Note: Where available, the PDF/Word icon below is provided to view the complete and fully formatted document
 Download Full Day's HansardDownload Full Day's Hansard    View Or Save XMLView/Save XML

Previous Fragment    Next Fragment
Tuesday, 10 August 1926


The CHAIRMAN (Senator Plain (VICTORIA) -I ask the honorable senator to confine his remarks to the schedule.


Senator FINDLEY - I intend to do so. Moreover, the bill does not meet with the approval of 'some of the principal municipalities in Victoria. At a very important conference of metropolitan municipalities held in Melbourne, the delegates pointed out how unfair is the proposal to exclude cities with a population of over 5,000 inhabitants. A circular which I have received from the Town Clerk of Collingwood says -

By direction of the chairman (Councillor A. J. Dunkin, Collingwood Council) of the conference of metropolitan municipalities .on main arterial road construction, I am desired to draw the attention of all Federal members of both Houses, representing towns and cities with populations exceeding 5,000,- to. the facts that under the terms of the Federal Government's scheme for main road construction all towns and cities with populations exceeding 5,000 have been excluded from the provisions and benefits of the £20,000,000 Federal grant for main roads.

This will doubtless appeal to such members as being a most inequitable arrangement, particularly in view of the fact that the bulk of the revenue to he devoted to the construction of country main roads is to be derived through additional duties on petrol tires and chassis from the motorists of whom 70 per cent, operate constantly on metropolitan roads. As taxation implies service, it will be readily admitted that it would be sound in principle to give such service in the shape of good roads to those motorists who supply the revenue for roads. Yet the claims of the 70 per cent, mentioned have been entirely ignored.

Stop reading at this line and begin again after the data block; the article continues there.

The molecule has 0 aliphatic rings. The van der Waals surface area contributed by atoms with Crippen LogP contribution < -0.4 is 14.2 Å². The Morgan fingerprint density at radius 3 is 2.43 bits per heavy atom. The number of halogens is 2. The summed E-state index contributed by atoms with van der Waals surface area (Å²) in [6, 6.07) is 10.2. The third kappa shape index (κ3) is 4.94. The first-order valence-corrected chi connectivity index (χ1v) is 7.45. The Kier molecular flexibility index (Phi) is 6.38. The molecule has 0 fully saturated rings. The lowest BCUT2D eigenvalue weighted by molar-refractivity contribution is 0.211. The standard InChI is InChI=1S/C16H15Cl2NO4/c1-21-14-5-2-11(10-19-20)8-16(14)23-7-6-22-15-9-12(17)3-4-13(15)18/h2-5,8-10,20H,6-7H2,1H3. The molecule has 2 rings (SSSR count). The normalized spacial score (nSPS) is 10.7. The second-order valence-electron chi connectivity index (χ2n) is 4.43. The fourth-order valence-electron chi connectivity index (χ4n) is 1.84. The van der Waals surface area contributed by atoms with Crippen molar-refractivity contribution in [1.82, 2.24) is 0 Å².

What answer can the Minister give? According to this circular, a deputation waited on the Prime Minister to ask for a grant of £5.000,000, but it was given no definite reply other than that its representations would receive consideration. This clause does not apply to the metropolitan district of Melbourne only, but to all cities with a population of over 5,000 persons. We must remember that motorists from all parts of the country visit the cities, and if damage is done to roads by motor traffic, these people from the country contribute to that damage. Yet, the bulk of the money, under these proposals, will he collected from the users of motor cars in the big cities of . the Commonwealth. The principle underlying these proposals is wrong. No one section of the community should be singled out to provide revenue for the making of roads and, at the same time, be precluded from participating in the grants that are made. No one would oppose a sound proposal for the construction of good roads. When the Government's roads policy was announced it was not understood that only a Bection of the road users would be taxed. . The Labour party believes in good roads; but it also believes that all the users of those roads . should . contribute towards their cost.


Senator Pearce - Is there anything in the schedule about money?


Senator FINDLEY - Good roads cannot be constructed without money. I am anxious to see good roads throughout Australia, but I submit that if the cost of such undertakings is to be borne by road users they should be paid for by all the persons who use them, and not by only a section of them. I do not think that those States to which . this scheme is unacceptable should be called upon to provide money for the construction of roads in other States. I know that the Government supporters are pledged to support, the measures introduced by the Government


Senator Pearce - On a point of order. I submit that the honorable senator is not dealing with the schedule, but is discussing the attitude adopted by honorable senators who support the Government. Are we to have a general discussion on the policy of the Government?

The CHAIRMAN (Senator Plain).I have allowed the honorable senator considerable latitude. I ask him now to confine his remarks to the clause before the committee.


Senator FINDLEY - I appreciate the latitude that you have given me.







Suggest corrections